Her black cupid was at her side, tiny even for nine years. They disappeared conversing together. With his heart in his throat Chester turned away, resumed his walk, and passed into the marble halls where justice dreamt she dwelt. Up and down one of these, little traversed so early, he paced, with a question burning in his breast, which every new sigh of mortification fanned hotter: Had she seen him?—this time? those other times? And did those Castanados suspect? Was that why Mme. Castanado had the grippe, and the manuscript was yet unread?
A voice spoke his name and he found himself facing the very black dealer in second-hand books.
“I was yonder at Toulouse Street,” said Ovide Landry, “coming up-town, when I saw you at Conti coming down. I have another map of the old city for you. At that rate, Mr. Chester, you’ll soon have as good a collection as the best.”
The young man was pleased: “Does it show exactly where Maspero’s Exchange stood?” he asked.
Ovide said come to the shop and see.
“I will, to-day; at six.” Another man came up, “Ah, Mr. Castanado! How—how is your patient?”
“Madame”—the costumer smiled happily—“is once more well. I was looking for you. You didn’t pass in Royal Street this morning.”
[Ah, those eyes behind those windows behind those balconies!]
“No, I—oh! going, Landry? Good day. No, Mr. Castanado, I——”
“Madame hopes Mr. Chezter can at last, this evening, come at home for that reading.”
“Mr. Castanado, I can’t! I’m mighty sorry! My whole evening’s engaged. So is to-morrow’s. May I come the next evening after? . . . Thank you. . . . Yes, at seven. Just the three of us, of course? Yes.”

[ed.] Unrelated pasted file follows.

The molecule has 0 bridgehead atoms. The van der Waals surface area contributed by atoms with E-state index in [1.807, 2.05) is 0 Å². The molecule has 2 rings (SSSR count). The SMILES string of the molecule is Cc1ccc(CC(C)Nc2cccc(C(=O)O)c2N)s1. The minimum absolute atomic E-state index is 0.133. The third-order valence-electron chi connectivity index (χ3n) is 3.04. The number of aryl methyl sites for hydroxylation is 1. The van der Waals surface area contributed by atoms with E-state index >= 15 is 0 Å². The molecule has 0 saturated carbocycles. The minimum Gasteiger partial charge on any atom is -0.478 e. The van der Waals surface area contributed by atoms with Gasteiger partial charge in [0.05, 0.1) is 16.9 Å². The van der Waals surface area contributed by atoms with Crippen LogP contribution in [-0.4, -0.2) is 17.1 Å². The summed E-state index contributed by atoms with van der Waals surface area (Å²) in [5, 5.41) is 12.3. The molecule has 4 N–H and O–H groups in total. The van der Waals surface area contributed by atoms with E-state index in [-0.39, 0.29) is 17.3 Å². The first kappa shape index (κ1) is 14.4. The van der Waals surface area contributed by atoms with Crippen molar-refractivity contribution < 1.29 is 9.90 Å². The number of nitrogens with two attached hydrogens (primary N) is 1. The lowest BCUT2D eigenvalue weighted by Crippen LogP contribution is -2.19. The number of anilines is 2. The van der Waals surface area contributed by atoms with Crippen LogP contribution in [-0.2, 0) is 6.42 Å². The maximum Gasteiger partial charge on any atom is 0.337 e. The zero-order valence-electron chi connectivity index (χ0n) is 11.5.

Six o’clock found Chester in Ovide’s bookshop.
Had its shelves borne law-books, or had he not needed for law-books all he dared spend, he might have known the surprisingly informed and refined shopman better. Ovide had long been a celebrity. Lately a brief summary of his career had appeared incidentally in a book, a book chiefly about others, white people. “You can’t write a Southern book and keep us out,” Ovide himself explained.
Even as it was, Chester had allowed himself that odd freedom with Landry which Southerners feel safe in under the plate armor of their race distinctions. Receiving his map he asked, as he looked along a shelf or two: “Have you that book that tells of you—as a slave? your master letting you educate yourself; your once refusing your freedom, and your being private secretary to two or three black lieutenant-governors?”
“I had a copy,” Landry said, “but I’ve sold it. Where did you hear of it? From Rene Ducatel, in his antique-shop, whose folks ’tis mostly about?”
“Yes. An antique himself, in spirit, eh? Yet modern enough to praise you highly.”